No. 3: App Communication
The ultimate wildcard at WWDC is a radical new open door for developers: the ability to have apps communicate with each other. Previously, apps were sandboxed, essentially isolated from other apps. In iOS 8, developers will be able to create plugins or apps that can be integrated into other apps.
For instance, an image developer can create a special filter that could be used from within Apple's own Camera or Photos app -- so users wouldn't have to use multiple apps just to get one new thing.
The built-in keyboard can be swapped out for other keyboards, and apps can run inside of other apps. A developer could create just a single awesome feature, for example, rather than an entirely new, full-featured app -- and just sell the feature as a plug-in.
This opens up a world of possibilities for app developers, who no doubt will begin creating new features that can rapidly extend the functionality of iPhones and iPads. The effects of inter-app communication will take months to feel, but the impact will spread wide and far.
No. 4. HealthKit and Health App
Speaking of apps that can communicate, HealthKit serves as another example of how that might work. With HealthKit, developers can create devices that measure health- or fitness-related metrics, like temperature, blood pressure, activity or blood glucose, and deliver that information to more than a single app -- in particular, to the Health app.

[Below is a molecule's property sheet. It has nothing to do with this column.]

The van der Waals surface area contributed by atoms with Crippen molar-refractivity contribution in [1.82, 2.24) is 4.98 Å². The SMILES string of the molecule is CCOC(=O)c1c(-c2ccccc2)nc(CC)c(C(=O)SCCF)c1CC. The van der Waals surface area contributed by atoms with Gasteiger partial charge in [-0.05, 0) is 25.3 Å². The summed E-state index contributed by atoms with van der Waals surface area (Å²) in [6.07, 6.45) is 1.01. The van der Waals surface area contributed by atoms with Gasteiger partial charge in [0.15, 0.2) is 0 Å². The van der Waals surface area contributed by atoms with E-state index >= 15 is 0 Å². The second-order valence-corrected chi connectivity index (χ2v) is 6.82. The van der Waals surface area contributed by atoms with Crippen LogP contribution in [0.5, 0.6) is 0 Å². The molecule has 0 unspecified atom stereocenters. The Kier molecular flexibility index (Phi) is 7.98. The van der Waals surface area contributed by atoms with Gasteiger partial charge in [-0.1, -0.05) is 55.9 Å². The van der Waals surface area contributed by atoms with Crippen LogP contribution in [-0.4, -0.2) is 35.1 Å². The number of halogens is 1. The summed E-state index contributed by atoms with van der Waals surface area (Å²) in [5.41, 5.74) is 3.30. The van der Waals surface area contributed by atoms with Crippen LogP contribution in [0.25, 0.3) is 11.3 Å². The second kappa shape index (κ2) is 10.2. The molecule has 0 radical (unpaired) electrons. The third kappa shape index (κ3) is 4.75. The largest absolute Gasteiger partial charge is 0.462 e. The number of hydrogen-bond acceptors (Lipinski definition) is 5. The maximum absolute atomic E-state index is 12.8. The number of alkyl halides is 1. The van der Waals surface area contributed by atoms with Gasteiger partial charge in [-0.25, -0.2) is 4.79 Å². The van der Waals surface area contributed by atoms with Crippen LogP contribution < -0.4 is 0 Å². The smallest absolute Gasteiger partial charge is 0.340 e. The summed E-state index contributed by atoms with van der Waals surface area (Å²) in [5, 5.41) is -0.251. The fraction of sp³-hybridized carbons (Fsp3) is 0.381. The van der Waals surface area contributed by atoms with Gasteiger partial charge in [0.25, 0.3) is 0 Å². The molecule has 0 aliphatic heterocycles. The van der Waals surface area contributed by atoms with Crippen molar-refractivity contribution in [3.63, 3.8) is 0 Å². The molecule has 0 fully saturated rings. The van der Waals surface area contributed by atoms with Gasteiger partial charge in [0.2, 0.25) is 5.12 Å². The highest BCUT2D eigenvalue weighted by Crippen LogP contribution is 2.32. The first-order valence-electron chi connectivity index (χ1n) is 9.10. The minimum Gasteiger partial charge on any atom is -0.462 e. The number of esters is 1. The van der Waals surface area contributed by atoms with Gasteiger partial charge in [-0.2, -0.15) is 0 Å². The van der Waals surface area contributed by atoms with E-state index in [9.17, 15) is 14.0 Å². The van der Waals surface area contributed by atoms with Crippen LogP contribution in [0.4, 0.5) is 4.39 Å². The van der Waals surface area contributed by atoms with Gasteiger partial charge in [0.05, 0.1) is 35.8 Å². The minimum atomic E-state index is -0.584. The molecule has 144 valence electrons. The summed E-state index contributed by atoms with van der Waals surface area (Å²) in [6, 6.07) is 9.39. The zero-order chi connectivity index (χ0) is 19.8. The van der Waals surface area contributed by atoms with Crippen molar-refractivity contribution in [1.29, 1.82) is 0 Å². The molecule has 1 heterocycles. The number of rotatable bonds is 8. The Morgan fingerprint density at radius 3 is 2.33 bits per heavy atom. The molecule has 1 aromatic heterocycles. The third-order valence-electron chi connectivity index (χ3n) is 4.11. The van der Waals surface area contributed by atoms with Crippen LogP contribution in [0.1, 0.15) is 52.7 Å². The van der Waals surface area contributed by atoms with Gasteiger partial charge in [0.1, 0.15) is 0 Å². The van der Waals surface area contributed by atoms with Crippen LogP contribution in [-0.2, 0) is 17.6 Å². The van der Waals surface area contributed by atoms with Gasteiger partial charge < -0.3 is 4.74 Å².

The Health app will provide a one-stop place for an iOS user to funnel health and fitness information, which presumably would lead to a smarter human -- and a better, healthier life.
Of course, there's more to it than that: Health and the HealthKit APIs aim to let medical professionals and organizations, such as the Mayo Clinic, create apps that can do things like proactively communicate personalized health metrics to doctors during (or before) a health crisis. Think better health management.
What's astounding and wild about this plan is that it invites so many other experts to utilize the popular iOS devices and build upon iPhones and iPads.